Story from Lake Living Spring 2020
Take a getaway to Richard B. Russell State Park
By Gary Jones
The location may be a little off the beaten path, but this just might the perfect time to retreat to such a place.
With certain restrictions in place to protect the public, the Georgia Department of Natural Resources (DNR) and the Georgia State Park system are open for a variety of family recreational opportunities.
One of the great treasures of that system is in Elbert County, where Richard B. Russell State Park has, among many other attractions, 27 camping sites with electricity and water hook-ups and 20 cabins on the shore of Lake Russell.
“Those camping sites are definitely the most popular thing we have,” said Richard B. Russell State Park Manager Clint Rouse. “We wish we had more camping sites. We could flat fill’em up.”
The campsites have an occupancy rate of about 45-to-50 percent year-round, Rouse said, but he points out that during certain times of the year, the campsites are filled to capacity.
“Around the holidays there are waiting lists,” he said. “Halloween, Fourth of July, Labor Day — those weekends around those holidays the park fills up with camping and the cabins are full.”
There is, for some weekends, a signup period of 13 months to reserve campsites and cabins.
“Our cabins are easily the highest occupied cabins in the state park system,” Rouse said.
Why is Richard B. Russell State Park so popular?
There are several reasons, according to Rouse.
“You have the summer holidays when the park is very popular, but it starts in spring with the fishing,” he said. “We get a lot of people here from within a 50-mile radius. We have a good repeat clientele base.”
But springtime fishing is only a part of the story as far as the state park is concerned.
The park’s rowing center, established prior to the 1996 Olympic Games, has become a go-to site for rowing teams at colleges and universities in the northeast United States. In January and February, it is likely the cabins will fill up with rowers on collegiate rowing teams from up north.
When Rouse became Russell’s park manager in 2015, he did away with restricted golf packages. In the past, there were only designated times of the year golfers could rent cabins and play golf for extended periods of time. So, year-round, the cabins are available for special “golf-package” pricing.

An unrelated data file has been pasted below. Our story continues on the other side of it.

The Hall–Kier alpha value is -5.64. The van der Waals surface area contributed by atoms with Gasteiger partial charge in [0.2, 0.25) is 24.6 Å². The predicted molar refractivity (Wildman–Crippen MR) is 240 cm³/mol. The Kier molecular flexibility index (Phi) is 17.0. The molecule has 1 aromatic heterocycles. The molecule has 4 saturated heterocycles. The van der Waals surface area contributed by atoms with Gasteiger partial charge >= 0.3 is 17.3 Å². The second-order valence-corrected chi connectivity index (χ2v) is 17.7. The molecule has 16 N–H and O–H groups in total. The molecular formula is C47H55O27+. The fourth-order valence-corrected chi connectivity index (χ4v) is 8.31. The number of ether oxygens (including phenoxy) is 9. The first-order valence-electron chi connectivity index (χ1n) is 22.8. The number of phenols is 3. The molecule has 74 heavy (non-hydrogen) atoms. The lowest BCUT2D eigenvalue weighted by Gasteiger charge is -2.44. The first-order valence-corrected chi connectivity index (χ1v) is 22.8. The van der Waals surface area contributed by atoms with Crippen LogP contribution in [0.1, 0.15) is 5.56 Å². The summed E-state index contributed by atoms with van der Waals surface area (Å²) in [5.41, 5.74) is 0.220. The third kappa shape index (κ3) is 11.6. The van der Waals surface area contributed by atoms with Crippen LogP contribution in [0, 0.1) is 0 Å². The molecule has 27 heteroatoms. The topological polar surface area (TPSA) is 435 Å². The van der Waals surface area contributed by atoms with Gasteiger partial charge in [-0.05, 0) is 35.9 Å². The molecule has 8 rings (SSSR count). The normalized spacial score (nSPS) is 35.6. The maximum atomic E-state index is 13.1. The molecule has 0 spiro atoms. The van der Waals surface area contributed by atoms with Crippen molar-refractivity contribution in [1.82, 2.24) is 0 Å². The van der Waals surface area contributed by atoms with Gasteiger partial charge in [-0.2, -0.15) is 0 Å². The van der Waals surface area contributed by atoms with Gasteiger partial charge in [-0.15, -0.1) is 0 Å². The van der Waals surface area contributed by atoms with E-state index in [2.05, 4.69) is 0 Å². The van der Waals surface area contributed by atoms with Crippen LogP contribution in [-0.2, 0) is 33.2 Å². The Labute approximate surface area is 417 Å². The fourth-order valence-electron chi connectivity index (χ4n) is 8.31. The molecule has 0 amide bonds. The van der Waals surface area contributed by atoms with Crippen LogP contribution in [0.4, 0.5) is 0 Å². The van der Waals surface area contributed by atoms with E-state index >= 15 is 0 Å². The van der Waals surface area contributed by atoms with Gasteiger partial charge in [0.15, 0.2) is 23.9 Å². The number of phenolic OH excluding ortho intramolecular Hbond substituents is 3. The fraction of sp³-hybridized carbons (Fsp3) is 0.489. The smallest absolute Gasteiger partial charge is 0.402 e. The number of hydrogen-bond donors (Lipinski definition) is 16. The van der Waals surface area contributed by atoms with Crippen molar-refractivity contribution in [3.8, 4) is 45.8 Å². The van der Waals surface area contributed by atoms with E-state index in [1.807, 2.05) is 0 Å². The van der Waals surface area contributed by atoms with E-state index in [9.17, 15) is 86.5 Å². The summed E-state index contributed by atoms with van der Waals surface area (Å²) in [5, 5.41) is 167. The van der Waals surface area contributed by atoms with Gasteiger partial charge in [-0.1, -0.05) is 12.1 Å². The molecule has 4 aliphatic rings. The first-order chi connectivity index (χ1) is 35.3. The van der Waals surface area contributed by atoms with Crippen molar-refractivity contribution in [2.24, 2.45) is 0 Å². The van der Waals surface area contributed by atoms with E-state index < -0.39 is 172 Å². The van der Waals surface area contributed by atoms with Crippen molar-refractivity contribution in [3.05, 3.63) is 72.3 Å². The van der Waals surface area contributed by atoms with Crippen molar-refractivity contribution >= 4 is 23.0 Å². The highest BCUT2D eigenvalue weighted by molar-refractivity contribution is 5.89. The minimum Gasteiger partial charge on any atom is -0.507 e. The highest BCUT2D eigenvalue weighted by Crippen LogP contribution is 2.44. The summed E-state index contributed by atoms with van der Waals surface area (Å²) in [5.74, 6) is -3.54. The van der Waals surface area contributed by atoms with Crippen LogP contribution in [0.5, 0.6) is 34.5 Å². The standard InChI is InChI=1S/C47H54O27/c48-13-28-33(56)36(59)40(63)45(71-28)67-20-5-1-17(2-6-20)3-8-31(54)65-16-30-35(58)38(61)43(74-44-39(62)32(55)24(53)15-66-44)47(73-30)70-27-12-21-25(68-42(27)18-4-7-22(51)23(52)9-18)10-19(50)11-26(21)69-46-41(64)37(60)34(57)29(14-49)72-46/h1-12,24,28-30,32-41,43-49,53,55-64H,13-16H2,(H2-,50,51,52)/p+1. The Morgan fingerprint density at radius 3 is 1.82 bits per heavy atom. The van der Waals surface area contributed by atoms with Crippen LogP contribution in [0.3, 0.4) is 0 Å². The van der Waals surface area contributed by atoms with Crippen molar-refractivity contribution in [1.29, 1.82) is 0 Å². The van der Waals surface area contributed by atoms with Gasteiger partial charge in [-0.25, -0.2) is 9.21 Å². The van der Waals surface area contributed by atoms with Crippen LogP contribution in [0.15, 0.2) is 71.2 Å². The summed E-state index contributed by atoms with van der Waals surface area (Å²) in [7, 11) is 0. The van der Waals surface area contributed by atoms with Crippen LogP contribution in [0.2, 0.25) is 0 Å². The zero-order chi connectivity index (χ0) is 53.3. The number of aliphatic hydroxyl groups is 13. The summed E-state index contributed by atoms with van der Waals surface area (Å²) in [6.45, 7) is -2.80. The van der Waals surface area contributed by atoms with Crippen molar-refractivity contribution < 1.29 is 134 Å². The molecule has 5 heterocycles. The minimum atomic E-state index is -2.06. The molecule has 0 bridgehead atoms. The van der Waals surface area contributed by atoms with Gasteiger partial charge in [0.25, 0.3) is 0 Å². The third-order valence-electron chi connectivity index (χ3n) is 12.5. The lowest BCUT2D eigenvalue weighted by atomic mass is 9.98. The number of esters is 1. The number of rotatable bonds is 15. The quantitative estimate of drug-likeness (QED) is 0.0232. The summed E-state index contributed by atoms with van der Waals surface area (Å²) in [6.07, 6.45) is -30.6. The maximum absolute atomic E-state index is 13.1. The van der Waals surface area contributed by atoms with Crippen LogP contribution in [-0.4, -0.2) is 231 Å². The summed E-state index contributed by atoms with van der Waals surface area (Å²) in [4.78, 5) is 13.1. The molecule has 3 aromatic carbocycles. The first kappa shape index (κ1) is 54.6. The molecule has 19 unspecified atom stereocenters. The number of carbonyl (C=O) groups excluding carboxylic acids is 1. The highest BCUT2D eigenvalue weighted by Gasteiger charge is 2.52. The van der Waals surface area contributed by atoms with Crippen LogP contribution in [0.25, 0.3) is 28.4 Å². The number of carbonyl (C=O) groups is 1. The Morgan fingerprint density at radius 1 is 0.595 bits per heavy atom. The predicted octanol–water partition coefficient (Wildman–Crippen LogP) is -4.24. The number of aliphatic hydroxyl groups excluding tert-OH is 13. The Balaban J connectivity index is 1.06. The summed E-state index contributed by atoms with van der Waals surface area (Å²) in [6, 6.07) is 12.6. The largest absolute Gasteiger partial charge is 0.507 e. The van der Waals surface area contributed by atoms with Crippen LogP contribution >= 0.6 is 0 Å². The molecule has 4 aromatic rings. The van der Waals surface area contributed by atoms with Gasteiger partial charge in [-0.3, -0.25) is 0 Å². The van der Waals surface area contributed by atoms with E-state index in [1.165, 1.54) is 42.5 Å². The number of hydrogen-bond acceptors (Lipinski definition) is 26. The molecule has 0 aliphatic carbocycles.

“When they canceled the Masters, it really hurt us this year,” Rouse said, noting that golf traffic at the park picks up dramatically leading up to the Masters Golf Tournament in Augusta.
While fishing is the main attraction in the spring (and golf picks up dramatically), there are many things campers can do in the park.
The park has very popular walking trails. In addition to the cabins and campgrounds, there is the added attraction of a “mega” boat ramp and a ramp where the rowers can enter the lake.
The Walter McNeely Pavilion is an excellent meeting place for large groups (somewhat limited now because of COVID-19).
There is a disc golf course that is well-maintained and is the site for many competitive disc golf tournaments throughout the year.
There is also a beach area that is quite popular in the warm summer months.
Lake Russell, on Georgia’s northeastern border with South Carolina, covers 26,650 acres and provides some of the state’s finest boating and fishing. Richard B. Russell State Park has 20 cabins and 27 camping sites near the water’s edge.
The park itself covers 2,500 acres and the cabins and campsites all have water, electricity, cable television hookups and wi-fi. The Walter McNeely Pavilion seats 150 people, and there are three other picnic shelters at the park.
The Arrowhead Pointe Golf Course has a restaurant, but with the COVID-19 pandemic access to the restaurant has limitations.
The phone number at the park is 706-213-2045 and for golf tee times at Arrowhead, the phone number is 706-283-6000.
Reservations for campsites and cabins can be made by calling 1-800-864-7275.